Over protests, São Paulo City Council approves pension reform in first ballot

City Hall says that changes in the rules are needed to reduce deficit by R$111 billion over the next 75 years

Leco Viana / Thenews2 / Estadão ContentProtesters protested in front of the Legislative Assembly Building in the city of São Paulo against the new municipal pension reform

A São Paulo City Council approved in the first vote on Thursday, the 14th, the Social Security Reform municipal forwarded by the mayor’s management Ricardo Nunes (PSDB). Under protests from public servers inside and outside the City Hall building, the proposal was approved by 37 of the 55 councilors, the minimum necessary for a project that changes the organic law of the city. To be sanctioned, the reform must go through a new vote in the municipal plenary. The Nunes administration alleges that the reform is necessary to reduce the social security deficit in the city of São Paulo from R$171 billion to R$60 billion over the next 75 years. In 2018, councilors had already approved the increase in the social security contribution rate for public servants from 11% to 14% of salaries.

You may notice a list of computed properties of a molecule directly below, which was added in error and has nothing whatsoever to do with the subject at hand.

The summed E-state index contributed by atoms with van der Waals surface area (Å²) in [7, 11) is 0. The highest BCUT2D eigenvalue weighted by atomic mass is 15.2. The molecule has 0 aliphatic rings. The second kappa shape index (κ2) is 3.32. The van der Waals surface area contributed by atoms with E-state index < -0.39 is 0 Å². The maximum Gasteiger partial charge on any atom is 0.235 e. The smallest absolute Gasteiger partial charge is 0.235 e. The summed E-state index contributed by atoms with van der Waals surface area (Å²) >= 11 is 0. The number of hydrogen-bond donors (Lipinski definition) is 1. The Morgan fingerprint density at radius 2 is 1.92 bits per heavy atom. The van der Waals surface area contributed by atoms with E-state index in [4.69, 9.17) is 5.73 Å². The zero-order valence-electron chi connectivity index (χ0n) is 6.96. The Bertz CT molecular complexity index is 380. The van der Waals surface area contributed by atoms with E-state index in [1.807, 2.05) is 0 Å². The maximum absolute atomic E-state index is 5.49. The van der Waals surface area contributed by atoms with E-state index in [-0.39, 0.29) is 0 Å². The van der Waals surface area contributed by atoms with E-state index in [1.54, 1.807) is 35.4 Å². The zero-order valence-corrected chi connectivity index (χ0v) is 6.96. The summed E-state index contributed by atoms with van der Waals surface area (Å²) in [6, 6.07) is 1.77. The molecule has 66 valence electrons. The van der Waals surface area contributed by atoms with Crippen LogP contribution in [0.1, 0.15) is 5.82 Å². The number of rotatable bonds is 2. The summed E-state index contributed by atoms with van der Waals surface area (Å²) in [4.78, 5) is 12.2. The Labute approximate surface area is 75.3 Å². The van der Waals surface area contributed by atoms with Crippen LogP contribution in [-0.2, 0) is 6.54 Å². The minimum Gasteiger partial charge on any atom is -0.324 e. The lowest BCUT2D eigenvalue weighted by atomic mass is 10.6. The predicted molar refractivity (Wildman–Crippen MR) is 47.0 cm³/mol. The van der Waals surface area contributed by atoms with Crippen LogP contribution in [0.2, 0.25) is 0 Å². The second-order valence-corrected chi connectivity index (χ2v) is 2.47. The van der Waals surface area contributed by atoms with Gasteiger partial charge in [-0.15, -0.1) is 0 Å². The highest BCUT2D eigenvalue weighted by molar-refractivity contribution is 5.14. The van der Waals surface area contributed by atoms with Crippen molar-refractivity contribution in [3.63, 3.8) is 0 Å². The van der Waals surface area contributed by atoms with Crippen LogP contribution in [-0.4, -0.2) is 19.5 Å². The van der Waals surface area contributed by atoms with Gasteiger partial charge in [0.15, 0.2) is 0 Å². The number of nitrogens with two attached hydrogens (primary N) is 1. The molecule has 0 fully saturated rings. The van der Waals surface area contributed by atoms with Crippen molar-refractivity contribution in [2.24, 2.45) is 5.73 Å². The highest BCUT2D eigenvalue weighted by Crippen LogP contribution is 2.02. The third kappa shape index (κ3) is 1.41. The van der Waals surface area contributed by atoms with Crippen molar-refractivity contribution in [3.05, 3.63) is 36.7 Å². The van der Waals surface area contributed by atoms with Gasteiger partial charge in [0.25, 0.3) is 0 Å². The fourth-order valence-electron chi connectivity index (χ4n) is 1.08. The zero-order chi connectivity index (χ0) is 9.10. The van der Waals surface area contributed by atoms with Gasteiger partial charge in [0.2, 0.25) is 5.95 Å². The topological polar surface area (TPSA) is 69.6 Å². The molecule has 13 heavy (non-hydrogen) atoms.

The proposal has two main points. One is to increase the minimum age, which would be 62 years for women and 65 for men in all professional categories, except teachers – the same rule applied by the National Institute of Social Security (INSS). The other is to also tax inactive employees at 14%, including those already retired, who receive more than one minimum wage (currently at R$1,100). A person who earns R$2,000, for example, would no longer receive R$280 per month. The city government estimates that 63,730 retired civil servants, who currently do not make any social security contributions, would be affected.

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